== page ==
Discussion in 'Germany' started by vogelcommando, 22 Sep 2013.
In June a St. Vincent amazone was hatched .
Sofar 9 Spix macaws have been hatched this season !
Which individuals are in the 2 breeding pairs they have now?
Don't know but can try to find it out...
Palm cockatoos are incubating an egg :
From Singapore a Great Indian hornbill was recieved.
Earlier this month a Palm cockatoo hatched :
Are the 2 Emperor and the 10 Red-necked amazons illegal ??? :
Mas In The Cemetery: Sisserou Smuggling in Full Swing
There are a lot of claims in that article. Here's a similar but less "vibrant" story, presumably based on the above article: Rare endangered parrots illegally smuggled from Dominica
And a more questioning one: Dominica News Online
What a load of baloney, insinuating accusations on Fisheries and Wildlife officials and the German conservation breeding group working on conserving the last Dominican Amazons.
Their habitat on Dominica is more or less gone thanks to Hurricane power.
ACTP reieved a further 24 Spix macaws and 12 Lears macaws from Al Wabra :
March 23 2018 :
One step closer to Brazil...
In cooperation with Spix Macaw (AWWP) and the Brazilian government, ACTPs main goal it to bring back the Spix's macaw to its natural habitat and release it back into the wild. Another big step towards this goal was done today. ACTP received 24 Spix' from AWWP to flock them with our birds and prepare the next actions for the release. Additionally 12 Lear's macaws were sent, to pair them up with birds, which are already held at ACTPs facility in Germany.
We are proud that AWWP is trusting the ACTP team so much, to send these birds to us. We would like to say thank you for that and the good cooperation for more than 8 years now - and of course congratulation to your first two Spix's macaws offspring of 2018 ( from FB ).
3th St. Vincent amazon-chick hatched ! :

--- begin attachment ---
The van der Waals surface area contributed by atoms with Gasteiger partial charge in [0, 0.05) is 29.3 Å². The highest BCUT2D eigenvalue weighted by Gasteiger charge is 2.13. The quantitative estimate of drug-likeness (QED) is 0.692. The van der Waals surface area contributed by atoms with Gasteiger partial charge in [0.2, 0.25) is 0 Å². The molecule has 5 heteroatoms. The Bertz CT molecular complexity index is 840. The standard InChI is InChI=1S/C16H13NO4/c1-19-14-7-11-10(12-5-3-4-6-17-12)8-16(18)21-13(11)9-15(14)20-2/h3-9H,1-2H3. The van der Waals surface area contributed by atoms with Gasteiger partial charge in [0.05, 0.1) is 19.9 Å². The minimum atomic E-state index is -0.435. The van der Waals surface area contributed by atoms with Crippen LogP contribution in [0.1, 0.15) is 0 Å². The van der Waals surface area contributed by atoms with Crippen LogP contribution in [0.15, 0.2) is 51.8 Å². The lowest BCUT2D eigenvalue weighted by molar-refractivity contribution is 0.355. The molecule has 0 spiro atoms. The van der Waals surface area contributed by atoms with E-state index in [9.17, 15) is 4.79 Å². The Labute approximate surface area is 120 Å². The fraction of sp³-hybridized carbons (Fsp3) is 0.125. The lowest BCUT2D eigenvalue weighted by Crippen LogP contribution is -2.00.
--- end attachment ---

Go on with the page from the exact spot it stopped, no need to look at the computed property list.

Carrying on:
( FB ) :
EXCITING NEWS-RIGHT ON TIME!!! St. Vincent Parrot breeding in full swing!
Our third Amazona guildingii chick has just hatched!
Finally we managed to pair birds from our two different subpopulations ( from St. Vincent and birds from the US flock) to create genetic viable pairs! We had to separate pairs coming out of both groups, since they were very closely related! It took us a few years to finally find right the right pairs, since the birds are very aggressive. But the effort was worth it, as you can tell by the result. Fingers crossed for more fertile eggs...
Since these posts, the ACTP has released a detailed statement about the transfer of the parrots from the islands. It is a 19-page pdf.
Various sources claimed that this transfer was illegal, non-transparent and contradicts 30+ years of conservation work and scientifically based, conservation measures (RSCF in litt. 2018; with supplementary comments from BirdsCaribbean). To counter these allegations the ACTP gives now a detailed, transparent overview about the project and a statement on various topics concerning the reintroduction, the previous in-situ work and published arguments against a captive breeding program at the ACTP facility located in Germany
The collection is getting even more diverce : a pair of shoebills arrived ! :
Some really neat developments here lately. The best among these in my humble opinion is the breakthrough in St. Vincent amazon breeding this year! I would expect that we may see some further good tidings this year on them.
Yesterday another Bank's red-tailed black cockatoo hatched .
2 St. Vincent amazons going to be sent home :
St. Vincents Homeward Bound for First Time in History